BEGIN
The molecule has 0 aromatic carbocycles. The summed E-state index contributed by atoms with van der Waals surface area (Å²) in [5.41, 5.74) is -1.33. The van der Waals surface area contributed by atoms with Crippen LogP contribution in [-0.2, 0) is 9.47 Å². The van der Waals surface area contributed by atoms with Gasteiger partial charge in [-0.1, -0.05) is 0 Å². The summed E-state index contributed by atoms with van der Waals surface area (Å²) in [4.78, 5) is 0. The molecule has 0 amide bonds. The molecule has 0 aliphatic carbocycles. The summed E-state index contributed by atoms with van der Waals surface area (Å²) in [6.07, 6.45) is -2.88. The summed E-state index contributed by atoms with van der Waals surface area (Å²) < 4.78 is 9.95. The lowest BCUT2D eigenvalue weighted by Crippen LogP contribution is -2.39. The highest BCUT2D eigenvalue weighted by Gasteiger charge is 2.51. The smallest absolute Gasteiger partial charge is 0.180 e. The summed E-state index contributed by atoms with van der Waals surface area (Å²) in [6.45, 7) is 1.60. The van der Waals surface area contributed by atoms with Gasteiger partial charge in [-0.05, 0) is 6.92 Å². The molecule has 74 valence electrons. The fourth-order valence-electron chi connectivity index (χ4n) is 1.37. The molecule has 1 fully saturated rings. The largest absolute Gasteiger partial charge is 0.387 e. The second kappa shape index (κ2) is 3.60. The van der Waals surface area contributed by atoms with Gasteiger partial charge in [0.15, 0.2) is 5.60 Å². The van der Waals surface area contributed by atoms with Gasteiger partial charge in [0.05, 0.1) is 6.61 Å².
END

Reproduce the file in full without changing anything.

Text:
The molecule has 0 aromatic carbocycles. The summed E-state index contributed by atoms with van der Waals surface area (Å²) in [5.41, 5.74) is -1.33. The van der Waals surface area contributed by atoms with Crippen LogP contribution in [-0.2, 0) is 9.47 Å². The van der Waals surface area contributed by atoms with Gasteiger partial charge in [-0.1, -0.05) is 0 Å². The summed E-state index contributed by atoms with van der Waals surface area (Å²) in [4.78, 5) is 0. The molecule has 0 amide bonds. The molecule has 0 aliphatic carbocycles. The summed E-state index contributed by atoms with van der Waals surface area (Å²) in [6.07, 6.45) is -2.88. The summed E-state index contributed by atoms with van der Waals surface area (Å²) < 4.78 is 9.95. The lowest BCUT2D eigenvalue weighted by Crippen LogP contribution is -2.39. The highest BCUT2D eigenvalue weighted by Gasteiger charge is 2.51. The smallest absolute Gasteiger partial charge is 0.180 e. The summed E-state index contributed by atoms with van der Waals surface area (Å²) in [6.45, 7) is 1.60. The van der Waals surface area contributed by atoms with Gasteiger partial charge in [-0.05, 0) is 6.92 Å². The molecule has 74 valence electrons. The fourth-order valence-electron chi connectivity index (χ4n) is 1.37. The molecule has 1 fully saturated rings. The largest absolute Gasteiger partial charge is 0.387 e. The second kappa shape index (κ2) is 3.60. The van der Waals surface area contributed by atoms with Gasteiger partial charge in [0.15, 0.2) is 5.60 Å². The van der Waals surface area contributed by atoms with Gasteiger partial charge in [0.05, 0.1) is 6.61 Å².